Wow this is amazing! You really put in that work!!!!! Major respect and congrats on slowly but surely building a list of people who really care. My partner has a similar strategy with his news letter but you took it to the next level. I'll definitely DM you if I have more questions. I'm definitely still thinking through the content and frequency (ie should I do weekly or monthly)
Yes, please do message me if you have any questions and I'm glad my process was helpful. Good luck with your newsletter!
Lisa, Those sounds like great focus areas. My best newsletter 'growth hack' isn't a hack at all. Valuable, differentiated content that people want to share will get your further than anything else. It sounds like you're well on your way!Like many other newsletter, we rely on our Ambassador program to help us spread the word. When you're just starting out, it's as simple as asking that early friends/family list to share with 10 people each.
I'd love to hear about your event strategies. Building an offline event takes so much work. How do you balance making a profit and having the right number of people at the event to make it successful? And what staffing for events do you have?
Thanks for the great question! In terms of our event strategies, we rely on breakout groups. A large event can feel intimate if you carve out the breakout groups in a smart way and focus on specific activities that add value to each group. We rely on our City Leaders to host our events. They are accomplished professionals in their local communities who are energized by our mission and members.
Thank you for your response! It makes a lot of sense to have smaller breakout groups, and having City Leaders host them seem like a great idea. Thank you again!
Hi Paulina,Thanks so much for the office hours! 1) At what point did you transition your side hustle to your full-time job? Was it when you had a certain level of traction and it was requiring more time than you could give to a side hustle? Was it once you raised money and could pay yourself a salary?2) How do you get your Brunchwork speakers? Is it through your network? Cold outreach? If cold outreach, what are some strategies that you have found most useful?~Briana :)
Thank you Briana! :)1) It took me a long time to transition from side hustle to full-time. My threshold was when our revenue could support not only my compensation, but also our team's. We have 20+ people who work hard on brunchwork and I wanted to feel secure in making payroll each month. 2) We work hard on making brunchwork a valuable experience for our speakers - that's been the best strategy. These days, we have great referrals and many repeat speakers. In the early days, our cofounder had a great community around him to pull from.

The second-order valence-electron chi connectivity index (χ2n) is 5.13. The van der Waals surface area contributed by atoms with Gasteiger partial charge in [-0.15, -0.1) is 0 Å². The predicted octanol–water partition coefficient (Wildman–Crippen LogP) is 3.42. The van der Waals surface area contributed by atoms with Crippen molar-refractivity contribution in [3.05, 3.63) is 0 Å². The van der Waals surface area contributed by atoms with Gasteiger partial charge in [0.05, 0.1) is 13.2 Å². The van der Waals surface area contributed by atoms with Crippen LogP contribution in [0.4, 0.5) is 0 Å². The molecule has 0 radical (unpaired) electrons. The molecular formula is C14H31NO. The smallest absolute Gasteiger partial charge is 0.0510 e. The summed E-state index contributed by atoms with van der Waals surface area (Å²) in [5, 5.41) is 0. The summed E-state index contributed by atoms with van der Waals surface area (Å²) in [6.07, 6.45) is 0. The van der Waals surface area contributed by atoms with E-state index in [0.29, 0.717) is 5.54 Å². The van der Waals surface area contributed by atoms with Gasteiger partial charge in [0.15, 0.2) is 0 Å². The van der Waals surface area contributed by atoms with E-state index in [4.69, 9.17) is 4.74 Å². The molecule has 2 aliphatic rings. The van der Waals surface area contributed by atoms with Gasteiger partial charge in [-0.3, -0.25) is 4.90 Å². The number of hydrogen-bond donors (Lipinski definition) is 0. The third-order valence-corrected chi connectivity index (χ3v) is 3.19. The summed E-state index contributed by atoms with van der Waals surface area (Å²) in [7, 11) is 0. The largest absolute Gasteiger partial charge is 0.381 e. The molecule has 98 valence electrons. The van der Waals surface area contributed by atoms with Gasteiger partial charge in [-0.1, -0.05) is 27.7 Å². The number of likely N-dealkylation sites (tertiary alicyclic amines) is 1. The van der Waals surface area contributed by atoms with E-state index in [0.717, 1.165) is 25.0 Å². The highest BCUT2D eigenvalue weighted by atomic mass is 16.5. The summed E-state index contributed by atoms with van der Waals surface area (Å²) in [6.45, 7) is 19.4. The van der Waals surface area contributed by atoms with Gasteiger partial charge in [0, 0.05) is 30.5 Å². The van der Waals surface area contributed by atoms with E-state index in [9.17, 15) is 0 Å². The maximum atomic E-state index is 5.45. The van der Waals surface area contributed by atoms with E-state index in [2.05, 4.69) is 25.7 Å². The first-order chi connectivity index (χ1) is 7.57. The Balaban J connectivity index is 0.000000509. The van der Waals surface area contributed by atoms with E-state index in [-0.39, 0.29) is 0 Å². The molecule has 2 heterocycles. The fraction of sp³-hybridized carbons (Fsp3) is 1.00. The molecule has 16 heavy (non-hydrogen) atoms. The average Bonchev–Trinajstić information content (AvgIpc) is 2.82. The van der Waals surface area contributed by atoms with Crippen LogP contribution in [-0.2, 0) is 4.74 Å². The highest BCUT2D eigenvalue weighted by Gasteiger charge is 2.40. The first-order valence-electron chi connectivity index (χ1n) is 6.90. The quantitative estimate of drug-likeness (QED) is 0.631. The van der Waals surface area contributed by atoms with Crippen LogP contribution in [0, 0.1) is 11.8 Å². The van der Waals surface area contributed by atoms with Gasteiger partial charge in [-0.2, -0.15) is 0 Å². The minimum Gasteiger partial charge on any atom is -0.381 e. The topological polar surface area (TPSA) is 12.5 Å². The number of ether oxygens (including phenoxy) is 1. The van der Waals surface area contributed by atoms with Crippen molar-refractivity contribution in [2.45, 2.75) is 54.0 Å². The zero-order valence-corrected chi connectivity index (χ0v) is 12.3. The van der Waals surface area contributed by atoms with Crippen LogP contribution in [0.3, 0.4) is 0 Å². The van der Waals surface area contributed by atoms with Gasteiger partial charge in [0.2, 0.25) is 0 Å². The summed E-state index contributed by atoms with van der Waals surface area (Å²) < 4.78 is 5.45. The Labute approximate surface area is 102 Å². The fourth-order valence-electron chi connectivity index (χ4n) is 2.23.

Curious .. what do the speakers want to get out of brunchwork..thanks
It seems that Brunchwork is more focused on community than technology (assumption). If that is the case, what challenges did you overcome / face while pitching your idea to investors and others to get funding / buy-in from the startup world?
At this time, we haven't made any effort to raise outside capital. We've grown by focusing on efficient, streamlined operations and reinvesting profits. Without outside investors, it has been easier for us to obsessively focus on our #1 shareholder - our customers. At one point, I considered raising capital to scale up our digital audience but given the recent hiccups of venture-backed media companies, I'm glad we didn't go that route. If your content is differentiated and valuable, I believe you can grow an audience into the millions without VC money. It will take a little longer, but it can be done.
Any chance that you would expand to Toronto? :)
One day! :)
Seconded! (from a soon-to-be Torontonian)
1. What advice can you give us in balancing a side hustle and a full time job? 2. What are some big risks that you took in making brunchwork the success that it is today?I'm a data scientist full time, but also run a non-profit that helps students build community focused applications from ideation to delivery. Always inspirational to hear from individuals who've made their side hustle full thank you very much for answering some of our questions!